The Every-Other-Morning Winter Ritual

My morning routine over the winter involves a light bit of attention to the wood/coal stove one morning and a more in-depth regimen the second day.  Here is how my day usually begins for the heavy heating season from about the beginning of December through mid-March.  I guess I could just rely on the propane wall furnace, but since propane is the very highest expense method I am disinclined to go that route.  I’m guessing that would be somewhere north of $750/month even though my workshop is super-insulated (R43 XPS panels).  I longingly note the falling prices of gasoline and the simultaneous rise of propane prices, the last fill-up was almost $4/gallon.  So instead I rely on my triple combination of wood, coal, and kerosene.

On half of the mornings I arrive to a half-clean firebox with a few glowing coals, keeping the space between 45-40 degrees requiring only a couple minutes of cleaning out some of the clinkers.  All I have to do is fire it up again and it is ready to work all day and through the night.

On that second day, however, the residual pile of clinkers requires a pretty thorough cleaning of the firebox.  I must say I am pretty disappointed at the mound of clinkers remaining after the fire, I’ve been buying what I thought was good quality anthracite but as you will see there is always a full bucket of clinkers to get rid of.  If I had cleaner burning coal my clean out would take two minutes a day.

 

This is what the fire box looks like after two days of burning.  The clinkers fill the bottom from the bottom horizontal grate, slightly below the bottom of the opening, up to the top of the removable fence grates in the front.

The front fence grates slide up and out, giving me full access to the bottom grate so I can shovel out the clinkers.  (The ash falls down into the ash box below.)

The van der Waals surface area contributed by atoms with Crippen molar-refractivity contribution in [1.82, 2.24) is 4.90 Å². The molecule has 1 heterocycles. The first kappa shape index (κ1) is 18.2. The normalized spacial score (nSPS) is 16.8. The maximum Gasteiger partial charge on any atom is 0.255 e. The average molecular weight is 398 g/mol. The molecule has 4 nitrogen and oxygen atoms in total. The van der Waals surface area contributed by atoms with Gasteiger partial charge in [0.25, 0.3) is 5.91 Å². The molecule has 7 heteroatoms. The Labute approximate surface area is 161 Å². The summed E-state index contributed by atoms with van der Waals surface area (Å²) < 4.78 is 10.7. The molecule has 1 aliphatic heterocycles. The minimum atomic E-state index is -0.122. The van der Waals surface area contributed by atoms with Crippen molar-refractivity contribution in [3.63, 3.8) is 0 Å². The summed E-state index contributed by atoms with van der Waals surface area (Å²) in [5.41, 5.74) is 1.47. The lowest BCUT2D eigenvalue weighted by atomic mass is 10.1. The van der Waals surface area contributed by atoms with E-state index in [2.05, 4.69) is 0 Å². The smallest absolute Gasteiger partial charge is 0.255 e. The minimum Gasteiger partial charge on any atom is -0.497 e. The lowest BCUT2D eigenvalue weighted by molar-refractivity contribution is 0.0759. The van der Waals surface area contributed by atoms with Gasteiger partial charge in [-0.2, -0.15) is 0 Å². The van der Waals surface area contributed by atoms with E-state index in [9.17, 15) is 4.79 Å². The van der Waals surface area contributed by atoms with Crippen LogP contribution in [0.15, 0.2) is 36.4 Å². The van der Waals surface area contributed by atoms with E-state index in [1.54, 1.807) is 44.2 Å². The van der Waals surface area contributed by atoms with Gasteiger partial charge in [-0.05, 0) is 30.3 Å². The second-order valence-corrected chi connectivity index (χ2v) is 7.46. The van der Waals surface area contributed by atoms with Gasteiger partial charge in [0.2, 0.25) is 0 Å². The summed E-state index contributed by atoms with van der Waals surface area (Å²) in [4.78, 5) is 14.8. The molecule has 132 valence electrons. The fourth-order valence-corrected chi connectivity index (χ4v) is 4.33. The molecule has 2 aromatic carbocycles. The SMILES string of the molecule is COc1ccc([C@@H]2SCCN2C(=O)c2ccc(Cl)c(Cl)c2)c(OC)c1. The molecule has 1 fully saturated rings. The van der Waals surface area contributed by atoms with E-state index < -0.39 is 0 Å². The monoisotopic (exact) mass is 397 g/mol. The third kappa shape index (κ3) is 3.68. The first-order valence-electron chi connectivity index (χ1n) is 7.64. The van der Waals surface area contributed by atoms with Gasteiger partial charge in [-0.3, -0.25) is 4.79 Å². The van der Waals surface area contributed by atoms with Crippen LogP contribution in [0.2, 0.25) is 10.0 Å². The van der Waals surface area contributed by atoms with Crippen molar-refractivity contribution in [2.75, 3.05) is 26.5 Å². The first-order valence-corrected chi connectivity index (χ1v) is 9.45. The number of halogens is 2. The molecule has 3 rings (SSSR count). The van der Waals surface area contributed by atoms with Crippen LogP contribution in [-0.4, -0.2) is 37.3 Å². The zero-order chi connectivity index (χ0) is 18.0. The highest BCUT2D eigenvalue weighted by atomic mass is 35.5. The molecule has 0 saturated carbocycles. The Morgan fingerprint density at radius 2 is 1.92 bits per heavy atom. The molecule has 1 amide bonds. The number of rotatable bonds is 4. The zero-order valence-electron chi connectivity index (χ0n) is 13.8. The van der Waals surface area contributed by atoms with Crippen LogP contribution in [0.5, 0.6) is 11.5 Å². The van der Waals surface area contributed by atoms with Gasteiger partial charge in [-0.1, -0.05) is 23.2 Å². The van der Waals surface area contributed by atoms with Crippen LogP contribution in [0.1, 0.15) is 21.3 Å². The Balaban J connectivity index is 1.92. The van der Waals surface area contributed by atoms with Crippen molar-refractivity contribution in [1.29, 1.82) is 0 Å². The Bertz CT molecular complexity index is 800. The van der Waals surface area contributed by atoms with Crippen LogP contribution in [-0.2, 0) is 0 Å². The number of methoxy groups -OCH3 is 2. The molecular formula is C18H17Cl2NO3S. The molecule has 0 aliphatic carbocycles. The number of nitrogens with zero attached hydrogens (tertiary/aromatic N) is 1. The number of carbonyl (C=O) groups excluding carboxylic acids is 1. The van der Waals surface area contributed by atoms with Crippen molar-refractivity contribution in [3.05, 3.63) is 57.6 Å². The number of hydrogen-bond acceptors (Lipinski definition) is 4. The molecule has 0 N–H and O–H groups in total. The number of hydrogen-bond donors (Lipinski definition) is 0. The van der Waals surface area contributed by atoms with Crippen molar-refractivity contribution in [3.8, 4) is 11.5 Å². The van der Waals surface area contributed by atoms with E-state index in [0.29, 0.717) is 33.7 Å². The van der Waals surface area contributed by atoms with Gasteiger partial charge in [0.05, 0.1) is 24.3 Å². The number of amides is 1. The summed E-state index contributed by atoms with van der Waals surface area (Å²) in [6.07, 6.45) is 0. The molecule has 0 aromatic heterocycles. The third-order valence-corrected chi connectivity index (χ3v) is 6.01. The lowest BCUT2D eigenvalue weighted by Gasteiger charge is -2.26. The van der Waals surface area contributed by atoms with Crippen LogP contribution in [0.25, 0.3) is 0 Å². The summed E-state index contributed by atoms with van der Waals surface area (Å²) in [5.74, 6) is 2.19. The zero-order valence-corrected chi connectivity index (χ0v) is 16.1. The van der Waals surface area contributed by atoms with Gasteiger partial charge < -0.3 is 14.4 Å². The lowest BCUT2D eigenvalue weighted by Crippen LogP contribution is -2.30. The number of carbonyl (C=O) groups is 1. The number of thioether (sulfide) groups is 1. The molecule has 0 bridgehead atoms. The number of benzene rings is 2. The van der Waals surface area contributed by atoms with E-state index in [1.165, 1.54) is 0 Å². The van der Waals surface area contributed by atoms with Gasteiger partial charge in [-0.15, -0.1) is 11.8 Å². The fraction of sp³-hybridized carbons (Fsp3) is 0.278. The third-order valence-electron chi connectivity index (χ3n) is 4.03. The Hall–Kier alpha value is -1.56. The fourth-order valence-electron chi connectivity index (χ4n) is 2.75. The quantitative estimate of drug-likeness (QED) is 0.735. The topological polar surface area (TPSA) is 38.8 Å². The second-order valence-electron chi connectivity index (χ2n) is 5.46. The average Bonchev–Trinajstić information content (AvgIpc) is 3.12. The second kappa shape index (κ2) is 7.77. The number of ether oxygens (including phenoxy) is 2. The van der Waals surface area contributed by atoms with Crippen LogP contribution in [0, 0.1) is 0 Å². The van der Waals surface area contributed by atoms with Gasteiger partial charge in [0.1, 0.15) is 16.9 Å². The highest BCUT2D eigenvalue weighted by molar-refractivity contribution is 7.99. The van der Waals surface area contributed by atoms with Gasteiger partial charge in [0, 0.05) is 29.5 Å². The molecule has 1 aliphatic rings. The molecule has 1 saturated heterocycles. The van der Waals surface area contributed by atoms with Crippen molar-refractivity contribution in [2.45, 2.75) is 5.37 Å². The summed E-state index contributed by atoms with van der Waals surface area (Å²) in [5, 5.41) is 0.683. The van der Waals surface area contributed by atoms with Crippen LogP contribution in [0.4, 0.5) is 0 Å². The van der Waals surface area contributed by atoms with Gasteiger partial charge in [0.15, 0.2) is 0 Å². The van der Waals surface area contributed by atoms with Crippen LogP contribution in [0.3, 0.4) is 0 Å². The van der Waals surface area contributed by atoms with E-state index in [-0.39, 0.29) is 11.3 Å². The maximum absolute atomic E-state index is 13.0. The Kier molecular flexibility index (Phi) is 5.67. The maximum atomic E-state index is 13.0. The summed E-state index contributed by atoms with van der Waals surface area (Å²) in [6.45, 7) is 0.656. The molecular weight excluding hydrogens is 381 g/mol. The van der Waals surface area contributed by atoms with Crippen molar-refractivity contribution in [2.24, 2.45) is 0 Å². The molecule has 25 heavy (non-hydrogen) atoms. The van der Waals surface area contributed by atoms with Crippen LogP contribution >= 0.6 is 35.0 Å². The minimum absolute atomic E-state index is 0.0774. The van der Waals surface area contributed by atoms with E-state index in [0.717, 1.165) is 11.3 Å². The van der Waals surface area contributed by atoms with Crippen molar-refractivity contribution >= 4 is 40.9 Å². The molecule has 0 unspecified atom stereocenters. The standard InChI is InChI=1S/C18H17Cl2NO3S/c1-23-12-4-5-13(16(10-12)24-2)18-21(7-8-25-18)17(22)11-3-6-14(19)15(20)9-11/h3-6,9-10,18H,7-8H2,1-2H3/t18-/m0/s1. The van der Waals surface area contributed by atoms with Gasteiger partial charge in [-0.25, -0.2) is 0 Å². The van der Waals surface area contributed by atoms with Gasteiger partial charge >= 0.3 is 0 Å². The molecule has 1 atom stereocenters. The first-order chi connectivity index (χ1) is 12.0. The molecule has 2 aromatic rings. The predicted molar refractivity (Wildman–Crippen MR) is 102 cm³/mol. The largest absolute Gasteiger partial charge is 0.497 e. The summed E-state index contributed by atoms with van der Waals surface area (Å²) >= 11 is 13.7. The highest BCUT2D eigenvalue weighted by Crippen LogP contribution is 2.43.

It is now time to lay the foundation for the new fire to come.  I put the bottom fence grate in place and fill the space behind it with coal to a depth of 2-3 inches.

It is now time to turn my attention to the ash box, which slides out like a drawer.  Its contents join the clinkers in the ash bucket.

Unfortunately the ash box goes into a space that is larger than it is, so the areas outside the ash box need to be cleaned out too.

Once everything is cleaned out and swept the whole assembly goes back together.

On top of the bed of coal I place a paper towel left over from its use as a wax filter, then pile kindling on top of that.  I leave a little tail of the firestarter poling through the front fence to give me an easy place to light the fire.  Which I do.

Before long I have crackling flames.  This usually takes a minute or so.

After about three minutes I set the stove doors for maximum bast furnace effect.

About 5-7 minutes later the chimney is hot as a pistol.  This is not the heat level I maintain, I normally operate the stove near the bottom of the operating range.  I can now leave the stove on its own for an hour or so, then add another piece or two of firewood and another couple scoops of coal.

Meanwhile, upstairs at the floor level of the shop, I  have created a heat stack vent by raising the chimney collar.  This allows the hot air from both the stove and the chimney to more easily enter the shop.

Usually about the time I get back upstairs the stack is providing hot air for the space.

I augment this with a small fan blowing on the chimney to distribute even more heat into the space.  I used to have a heat exchanger in-line in the chimney but have it currently removed because it requires constant power and in the winter I often power down my entire system at the end of the day.

I add additional scoops of coal a couple times throughout the day, but mostly I just get on with my day, loading it one final time when I close up for the evening.

I cannot pretend I am completely satisfied with this system.  We are looking into upgrading the heat source for the cabin, and I just might do so for the barn too.  I’m thinking about a Kimberly gasifier stove but am still gathering information.